We take our meager scavengings of food and make our way to an Airbnb. Around the city, everything is getting closed or canceled. We spend the entire weekend indoors as it rained outside. Due to my recent travels through airports, I also have to keep my distance from my own kids. No cuddles. No fun. Needless to say, our screen time reports for the weekend were off the charts.

I’m constantly hungry but I didn’t know how to easily feed myself and loved ones. Do you just go back to the store? Did they get more food for those empty shelves? Does Uber Eats still operate? Do I just sharpen a spear and hunt the wildlife found outside?

What are the rules now?

Democracy gets a C

Oslo, Norway

Unitary constitutional monarchy and social democracy with oil in their blood and skis on their feet


For our final stop, I’m actually getting slightly ahead of myself. As you see it’s still some 2 weeks until I’m scheduled to fly to Norway. There’s a strong chance that won’t happen due to border closings and let’s face it, just about anything is fucking possible at this point.

I’m torn about heading this direction because their infection rate has been among the highest (per capita). There’s also new research that shows it’s better to be in warm climates when it comes to this virus. At the same time, they have a very functional health care system that takes care of the people. So should one become infected you would probably want to be somewhere just like Norway. You’ll be cold and miserable perhaps, as winters can often be in the far North, but you won’t get a huge medical bill when Spring finally does come.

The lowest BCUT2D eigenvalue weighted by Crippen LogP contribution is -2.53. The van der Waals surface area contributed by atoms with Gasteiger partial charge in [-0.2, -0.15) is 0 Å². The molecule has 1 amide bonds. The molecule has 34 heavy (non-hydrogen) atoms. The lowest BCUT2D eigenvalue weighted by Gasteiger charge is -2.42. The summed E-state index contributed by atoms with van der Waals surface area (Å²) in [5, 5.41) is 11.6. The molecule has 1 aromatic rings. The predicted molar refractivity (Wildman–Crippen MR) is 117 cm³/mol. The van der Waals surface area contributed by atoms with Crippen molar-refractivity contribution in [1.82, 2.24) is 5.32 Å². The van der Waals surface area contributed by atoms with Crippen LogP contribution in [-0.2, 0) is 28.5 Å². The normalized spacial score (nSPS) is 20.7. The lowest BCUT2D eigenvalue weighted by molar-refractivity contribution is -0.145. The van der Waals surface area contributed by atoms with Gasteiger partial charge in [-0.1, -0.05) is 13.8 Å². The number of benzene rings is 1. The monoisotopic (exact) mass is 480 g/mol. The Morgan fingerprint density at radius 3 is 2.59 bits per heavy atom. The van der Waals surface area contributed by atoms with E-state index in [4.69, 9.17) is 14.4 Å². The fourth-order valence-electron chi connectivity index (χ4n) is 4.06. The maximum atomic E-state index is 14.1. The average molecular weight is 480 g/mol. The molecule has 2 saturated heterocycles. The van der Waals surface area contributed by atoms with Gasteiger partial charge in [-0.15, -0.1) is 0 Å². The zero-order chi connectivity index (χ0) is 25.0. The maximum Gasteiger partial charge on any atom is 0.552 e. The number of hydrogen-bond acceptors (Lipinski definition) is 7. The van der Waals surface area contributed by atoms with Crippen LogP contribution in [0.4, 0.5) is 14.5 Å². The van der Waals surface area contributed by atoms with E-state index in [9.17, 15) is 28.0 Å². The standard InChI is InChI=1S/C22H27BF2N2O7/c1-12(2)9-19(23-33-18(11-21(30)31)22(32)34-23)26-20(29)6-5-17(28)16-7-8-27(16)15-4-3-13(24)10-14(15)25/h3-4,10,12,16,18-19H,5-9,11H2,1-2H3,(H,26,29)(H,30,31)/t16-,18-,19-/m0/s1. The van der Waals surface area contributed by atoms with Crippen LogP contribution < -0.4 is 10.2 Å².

As a funny side note when it comes to social distancing Norwegians (and Scandinavians at large) essentially live this every day. Virus or not. Unless they’re drinking they aren’t getting close to you. This is a culture that is all about personal space and avoiding strangers. So when it comes to the government imposed lockdown they are currently under you can assume the citizens will gladly oblige. I suspect they’ll actually manage to ‘flatten the curve’ and new data seems to suggest they’re doing just that.

My only complaint with the social democracy and collaborative government of Norway here is they perhaps moved too slow to take real action. This is often the case in Norway. You need a lot of consensus to get anything done. As a result, very little actually ever does get done.

Social Democracy gets a B


I hope you are healthy and safe wherever your home is. For someone like myself home is not so well defined these days. In times of crisis should one flee to their country of origin? To where their heart is? To where they are most safe? It’s not an easy decision and in a situation as fluid as this one, perhaps I’m lucky to have a few choices.

Being freelance, work from home, underemployed, and self quarantined these days I have a lot of time to think about it. If you want to read more ramblings be sure to follow me on Twitter.

Oh, and if you see me on Sunset Blvd with my spear please toss me a bone. Or better yet, some bread and toilet paper.

Sean Percival

Sean Percival is an American author, investor and entrepreneur.